Passengers travelling abroad on AI likely to be stranded as pilots strike | mumbai | Hindustan Times
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Passengers travelling abroad on AI likely to be stranded as pilots strike

mumbai Updated: May 08, 2012 02:00 IST
HT Correspondent

Hundreds of passengers booked to travel on Air India flights bound for long-distance international destinations are likely to be stranded from Tuesday as 120 pilots went on sick leave late on Monday.

The pilots, who reported "sick", belong to the Indian Pilots' Guild (IPG), the union, which represents the airline's 550 pilots operating long-distance international flights.

The IPG decided to start the agitation after discussions with the airline management over giving preference to IPG pilots to train on the newly inducted Boeing 787 planes failed. IPG pilots are demanding preference over erstwhile Indian Airlines pilots. Air India and Indian Airlines were merged in February 2011.

AI operates 23 international flights daily - the highest number by any Indian airline. Passengers bound to destinations such as London, New York, Toronto and Chicago might get adversely affected with 200 more pilots set to join the agitation by Tuesday.

According to sources, talks failed because the management did not accept IPG's demand to introduce time-bound promotions as compensation against sharing training slots on the Boeing 787 with erstwhile Indian Airlines pilots. "Until Sunday, the airline management had accepted our demand for time-bound promotions which means a pilot serving the airline for a particular number of years gets promotion by default. The only matter of disagreement was the number of years a pilot requires to put in to qualify for a promotion. However, on Monday the management completely discarded the proposal," said an IPG member requesting anonymity.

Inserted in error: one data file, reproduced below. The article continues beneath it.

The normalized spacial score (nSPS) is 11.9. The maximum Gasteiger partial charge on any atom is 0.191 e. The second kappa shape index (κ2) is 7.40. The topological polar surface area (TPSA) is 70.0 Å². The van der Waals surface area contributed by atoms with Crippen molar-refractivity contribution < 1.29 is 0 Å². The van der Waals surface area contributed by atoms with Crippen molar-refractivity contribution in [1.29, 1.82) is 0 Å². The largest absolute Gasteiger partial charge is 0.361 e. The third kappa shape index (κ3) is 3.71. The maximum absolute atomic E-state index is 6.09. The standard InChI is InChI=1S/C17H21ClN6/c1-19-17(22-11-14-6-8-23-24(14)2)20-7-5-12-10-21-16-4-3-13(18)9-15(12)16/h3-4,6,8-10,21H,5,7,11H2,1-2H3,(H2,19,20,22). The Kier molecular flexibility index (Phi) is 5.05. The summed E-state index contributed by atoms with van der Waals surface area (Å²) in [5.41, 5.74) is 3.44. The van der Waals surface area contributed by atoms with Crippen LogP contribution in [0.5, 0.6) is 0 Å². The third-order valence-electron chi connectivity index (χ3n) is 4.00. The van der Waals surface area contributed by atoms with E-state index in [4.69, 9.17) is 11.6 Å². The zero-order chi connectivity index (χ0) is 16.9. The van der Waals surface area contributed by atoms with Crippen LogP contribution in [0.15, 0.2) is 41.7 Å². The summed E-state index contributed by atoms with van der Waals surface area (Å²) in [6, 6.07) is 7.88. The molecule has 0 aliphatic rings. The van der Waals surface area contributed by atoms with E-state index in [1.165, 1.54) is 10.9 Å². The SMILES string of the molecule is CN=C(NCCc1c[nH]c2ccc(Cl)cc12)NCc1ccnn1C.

The dispute surfaced last November when erstwhile Indian Airlines pilots asked an equal right to train on Boeing 787s. However, IPG members argued that their members were not allowed to train on Airbus 320s inducted by Indian Airlines in 2005 before the two airlines were merged. Last month, the Supreme Court ruled that the training slots should be equally divided between pilots from both groups. The AI spokesperson did not respond to HT's calls.